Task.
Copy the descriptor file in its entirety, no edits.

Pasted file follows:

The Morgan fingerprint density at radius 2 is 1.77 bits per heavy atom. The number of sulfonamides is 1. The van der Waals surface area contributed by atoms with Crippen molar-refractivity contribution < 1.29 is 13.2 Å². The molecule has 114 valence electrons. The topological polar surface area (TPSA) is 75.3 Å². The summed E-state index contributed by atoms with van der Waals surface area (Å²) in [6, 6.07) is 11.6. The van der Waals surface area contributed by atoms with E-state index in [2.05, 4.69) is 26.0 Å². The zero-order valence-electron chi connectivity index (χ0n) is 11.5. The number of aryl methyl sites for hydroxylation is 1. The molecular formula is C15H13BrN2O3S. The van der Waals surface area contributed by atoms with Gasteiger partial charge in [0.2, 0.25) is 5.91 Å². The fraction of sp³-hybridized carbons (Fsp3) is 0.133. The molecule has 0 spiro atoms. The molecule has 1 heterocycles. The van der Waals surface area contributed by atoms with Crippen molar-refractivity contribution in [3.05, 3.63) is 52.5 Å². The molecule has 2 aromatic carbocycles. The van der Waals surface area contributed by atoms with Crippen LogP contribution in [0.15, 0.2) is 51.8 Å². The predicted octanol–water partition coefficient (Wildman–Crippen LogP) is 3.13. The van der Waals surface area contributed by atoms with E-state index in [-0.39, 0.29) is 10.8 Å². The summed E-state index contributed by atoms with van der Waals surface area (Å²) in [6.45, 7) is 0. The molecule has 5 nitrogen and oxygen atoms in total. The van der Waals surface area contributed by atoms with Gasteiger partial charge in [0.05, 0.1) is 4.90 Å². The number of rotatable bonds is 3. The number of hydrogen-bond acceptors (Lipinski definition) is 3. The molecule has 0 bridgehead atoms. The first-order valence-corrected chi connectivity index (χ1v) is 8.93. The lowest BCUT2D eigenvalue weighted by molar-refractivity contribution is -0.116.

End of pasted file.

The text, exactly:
The Morgan fingerprint density at radius 2 is 1.77 bits per heavy atom. The number of sulfonamides is 1. The van der Waals surface area contributed by atoms with Crippen molar-refractivity contribution < 1.29 is 13.2 Å². The molecule has 114 valence electrons. The topological polar surface area (TPSA) is 75.3 Å². The summed E-state index contributed by atoms with van der Waals surface area (Å²) in [6, 6.07) is 11.6. The van der Waals surface area contributed by atoms with E-state index in [2.05, 4.69) is 26.0 Å². The zero-order valence-electron chi connectivity index (χ0n) is 11.5. The number of aryl methyl sites for hydroxylation is 1. The molecular formula is C15H13BrN2O3S. The van der Waals surface area contributed by atoms with Gasteiger partial charge in [0.2, 0.25) is 5.91 Å². The fraction of sp³-hybridized carbons (Fsp3) is 0.133. The molecule has 0 spiro atoms. The molecule has 1 heterocycles. The van der Waals surface area contributed by atoms with Crippen molar-refractivity contribution in [3.05, 3.63) is 52.5 Å². The molecule has 2 aromatic carbocycles. The van der Waals surface area contributed by atoms with Crippen LogP contribution in [0.15, 0.2) is 51.8 Å². The predicted octanol–water partition coefficient (Wildman–Crippen LogP) is 3.13. The van der Waals surface area contributed by atoms with E-state index in [-0.39, 0.29) is 10.8 Å². The summed E-state index contributed by atoms with van der Waals surface area (Å²) in [6.45, 7) is 0. The molecule has 5 nitrogen and oxygen atoms in total. The van der Waals surface area contributed by atoms with Gasteiger partial charge in [0.05, 0.1) is 4.90 Å². The number of rotatable bonds is 3. The number of hydrogen-bond acceptors (Lipinski definition) is 3. The molecule has 0 bridgehead atoms. The first-order valence-corrected chi connectivity index (χ1v) is 8.93. The lowest BCUT2D eigenvalue weighted by molar-refractivity contribution is -0.116.